Google announces Chromecast, $35 HDMI dongle to stream supported services to TV

Google announces Chromecast, $35 HDMI dongle to stream supported services to TV

Google has just finished their big breakfast event and one of the highlights for Apple users is Chromecast, a $35 HDMI dongle that turns any TV into a receiver for YouTube, Netflix, and potentially other services that adopt the API. It seems like Apple's AirPlay, but has some benefits and drawbacks all its own. Here's what Phil Nickinson from Android Central had to say:

YouTube, Google Play Music — all available through Chromecast and accessed through your phone. You can set up a queue of videos to play while still use your phone for other tasks. Browse, take phonecalls, check e-mail — whatever you need to do. Streaming is handled from the Chromecast — not from your phone. And Netflix? No problem.

As for those drawbacks, first, it's "cross-platform" as in "works with iOS and Android, and the [in this case Chrome] browser". Other desktop browsers, BlackBerry, and Windows Phone, so far, need not apply. That's increasingly the case with Google, which makes me kinda wish they'd find a new, more honest word for it like "select-platforms". Apple and AirPlay only work with iOS and OS X, of course, which is worse from a supported platform perspective, but you absolutely know that going in.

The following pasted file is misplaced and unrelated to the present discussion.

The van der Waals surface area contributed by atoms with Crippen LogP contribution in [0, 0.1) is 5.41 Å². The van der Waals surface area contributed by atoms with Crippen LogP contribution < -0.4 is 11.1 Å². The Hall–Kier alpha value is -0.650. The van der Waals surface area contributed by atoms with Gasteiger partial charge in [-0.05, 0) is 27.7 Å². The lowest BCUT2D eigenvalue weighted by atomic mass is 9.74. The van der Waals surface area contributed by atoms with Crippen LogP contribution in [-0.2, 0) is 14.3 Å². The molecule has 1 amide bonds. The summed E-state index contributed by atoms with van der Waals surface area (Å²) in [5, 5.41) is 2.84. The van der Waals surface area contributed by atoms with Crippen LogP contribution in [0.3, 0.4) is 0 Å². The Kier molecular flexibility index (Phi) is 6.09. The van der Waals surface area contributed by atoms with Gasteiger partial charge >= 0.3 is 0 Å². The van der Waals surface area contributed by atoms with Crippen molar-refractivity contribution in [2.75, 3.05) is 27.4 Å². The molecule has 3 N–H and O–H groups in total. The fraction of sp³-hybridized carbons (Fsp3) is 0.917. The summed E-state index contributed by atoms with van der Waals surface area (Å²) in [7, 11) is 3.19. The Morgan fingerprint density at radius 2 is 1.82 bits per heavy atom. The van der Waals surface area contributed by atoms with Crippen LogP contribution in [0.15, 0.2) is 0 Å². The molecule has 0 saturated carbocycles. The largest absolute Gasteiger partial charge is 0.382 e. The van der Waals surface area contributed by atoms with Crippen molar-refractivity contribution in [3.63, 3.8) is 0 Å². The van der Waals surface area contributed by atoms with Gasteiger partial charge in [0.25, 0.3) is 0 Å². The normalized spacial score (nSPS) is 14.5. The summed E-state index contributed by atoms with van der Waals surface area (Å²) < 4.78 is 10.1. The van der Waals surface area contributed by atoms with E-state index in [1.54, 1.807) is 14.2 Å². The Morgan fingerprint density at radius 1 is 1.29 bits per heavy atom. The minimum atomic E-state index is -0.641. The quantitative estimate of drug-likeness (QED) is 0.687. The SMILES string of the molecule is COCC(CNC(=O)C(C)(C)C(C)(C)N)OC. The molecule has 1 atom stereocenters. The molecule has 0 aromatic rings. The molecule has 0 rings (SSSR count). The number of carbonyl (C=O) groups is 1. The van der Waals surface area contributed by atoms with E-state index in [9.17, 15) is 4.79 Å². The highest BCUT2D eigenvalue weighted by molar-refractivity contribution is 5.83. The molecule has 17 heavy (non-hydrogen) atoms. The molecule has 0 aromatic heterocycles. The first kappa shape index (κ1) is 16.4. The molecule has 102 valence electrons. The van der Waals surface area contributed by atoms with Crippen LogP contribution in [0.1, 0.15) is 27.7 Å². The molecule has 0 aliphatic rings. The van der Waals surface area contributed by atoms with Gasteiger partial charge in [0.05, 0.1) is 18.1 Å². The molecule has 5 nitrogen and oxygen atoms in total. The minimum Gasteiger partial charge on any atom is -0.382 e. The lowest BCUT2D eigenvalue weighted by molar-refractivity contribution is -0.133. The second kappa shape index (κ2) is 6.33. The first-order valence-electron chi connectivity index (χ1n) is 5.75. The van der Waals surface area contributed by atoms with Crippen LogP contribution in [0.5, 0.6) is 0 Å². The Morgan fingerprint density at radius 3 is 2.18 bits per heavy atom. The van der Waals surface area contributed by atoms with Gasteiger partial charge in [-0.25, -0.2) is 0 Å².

Second, whenever someone talks about device independence, it means they're selling service dependence. It's the same old yarn from Flash, where it can run everywhere, but you become locked into Adobe's ecosystem. Likewise, Chromecast looks like it'll support a wide range of devices, but you'll be locked into Google API for doing so. No such thing as a free-as-in-speech or free-as-in-beer lunch.

Third, even though it streams from the cloud all on its own, Chromecast requires a secondary smart device to control it (iOS, Android, or Chrome-browser), and that introduces a point of failure. Even if my iPhone is dead, or left at another location, I can pick up the rinky-dink Apple TV IR remote and have at it. Not so with Chromecast.

All that aside, the price is killer, and you use iOS or Chrome on OS X, and the services you care most about are YouTube, Netflix, and other Google and partner offerings, Chromecast might be a great option for you.

If you're Apple-only, AirPlay, especially with AirPlay mirroring, and an Apple TV look like they're still a far better option (especially considering Apple TV has built-in, native YouTube and Netflix channels.)